Waterloo Region community quilt project being assembled and on display
KITCHENER -- A Waterloo Region community quilt project that weaves together pandemic experiences is being assembled and is on display.
Since then, she has heard stories from not only Waterloo Region residents, but from people all over Canada.
"We have now sent out nearly 1,500 kits to the public for people to participate in this project," said Reid.
Over 150 kits have been completed and returned from people taking part in Waterloo Region, to the west coast, and even in the United States.
The mask quilt is now being assembled with the individual blocks that all depict the participants' unique pandemic stories and is on display at the Kitchener-Waterloo Art Gallery.
"There's so many members of the community that had something to say, had a story to tell," said Steve Lavigne, director of public programs at the gallery. "It's obvious that art is such a great tool to tell those stories."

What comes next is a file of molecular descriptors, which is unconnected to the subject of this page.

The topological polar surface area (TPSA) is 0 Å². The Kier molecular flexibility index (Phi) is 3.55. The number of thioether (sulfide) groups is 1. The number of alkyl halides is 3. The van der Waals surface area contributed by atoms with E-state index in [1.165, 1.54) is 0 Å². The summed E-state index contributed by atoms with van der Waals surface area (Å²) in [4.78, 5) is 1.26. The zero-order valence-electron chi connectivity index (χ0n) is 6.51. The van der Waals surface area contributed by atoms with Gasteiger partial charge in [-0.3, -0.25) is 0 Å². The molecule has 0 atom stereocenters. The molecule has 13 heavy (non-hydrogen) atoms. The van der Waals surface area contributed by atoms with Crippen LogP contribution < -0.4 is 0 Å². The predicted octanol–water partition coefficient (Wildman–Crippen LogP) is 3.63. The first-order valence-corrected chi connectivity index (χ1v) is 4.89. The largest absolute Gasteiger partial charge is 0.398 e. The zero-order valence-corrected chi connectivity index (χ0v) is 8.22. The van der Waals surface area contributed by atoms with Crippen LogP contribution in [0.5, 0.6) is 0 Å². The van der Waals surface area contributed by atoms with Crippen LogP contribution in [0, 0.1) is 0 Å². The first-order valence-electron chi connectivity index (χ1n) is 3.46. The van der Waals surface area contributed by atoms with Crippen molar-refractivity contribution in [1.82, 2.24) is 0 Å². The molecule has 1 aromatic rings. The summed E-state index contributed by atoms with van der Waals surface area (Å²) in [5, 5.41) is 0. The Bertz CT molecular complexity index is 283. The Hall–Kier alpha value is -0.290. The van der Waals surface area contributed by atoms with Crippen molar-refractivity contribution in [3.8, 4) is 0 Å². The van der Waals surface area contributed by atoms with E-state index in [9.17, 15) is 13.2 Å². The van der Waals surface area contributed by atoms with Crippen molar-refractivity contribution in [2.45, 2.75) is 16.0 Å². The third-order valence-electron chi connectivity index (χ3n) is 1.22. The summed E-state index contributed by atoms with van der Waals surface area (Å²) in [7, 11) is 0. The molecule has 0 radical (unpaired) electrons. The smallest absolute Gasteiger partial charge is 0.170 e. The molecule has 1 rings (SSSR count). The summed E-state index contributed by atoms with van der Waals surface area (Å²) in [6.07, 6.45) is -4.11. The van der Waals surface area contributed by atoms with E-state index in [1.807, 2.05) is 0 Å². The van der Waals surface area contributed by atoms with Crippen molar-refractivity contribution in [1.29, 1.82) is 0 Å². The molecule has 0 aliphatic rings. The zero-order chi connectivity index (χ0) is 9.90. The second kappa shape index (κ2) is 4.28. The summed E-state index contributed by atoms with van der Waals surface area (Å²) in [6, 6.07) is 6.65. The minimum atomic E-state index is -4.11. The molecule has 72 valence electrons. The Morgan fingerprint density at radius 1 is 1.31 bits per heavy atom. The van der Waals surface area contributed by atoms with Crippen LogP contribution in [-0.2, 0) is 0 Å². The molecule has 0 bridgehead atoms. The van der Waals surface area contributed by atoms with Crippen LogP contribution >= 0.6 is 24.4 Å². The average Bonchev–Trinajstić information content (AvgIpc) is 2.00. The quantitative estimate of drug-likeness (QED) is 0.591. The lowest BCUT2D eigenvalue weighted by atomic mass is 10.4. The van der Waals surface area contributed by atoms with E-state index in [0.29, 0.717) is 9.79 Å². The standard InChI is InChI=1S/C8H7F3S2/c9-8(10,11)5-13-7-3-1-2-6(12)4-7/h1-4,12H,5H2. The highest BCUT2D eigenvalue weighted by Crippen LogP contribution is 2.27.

A second installation is also set to be displayed at the School of Architecture in Cambridge.
Each kit is free and includes fabric that has been donated or upcycled, string, a needle, and thread. Instructions on how to assemble the mask also come with the kit, but participants are free to share whatever they want in their creation.
"It was enjoyable to just take a break from the monotony of working on school or day-to-day staying in your house," said participant Winston Yew. "By the end of it you've found that you've actually created something cool."
Reid says the differences for how the pandemic has been for each person is what has stood out the most to her since starting the project.
"It really just goes to show me how limited my own view of the pandemic is," she said. "I really assumed that eventually they'd start hitting the same notes, but no every block is so different."
Kits are still available to pick up. The deadline for submissions is April 30.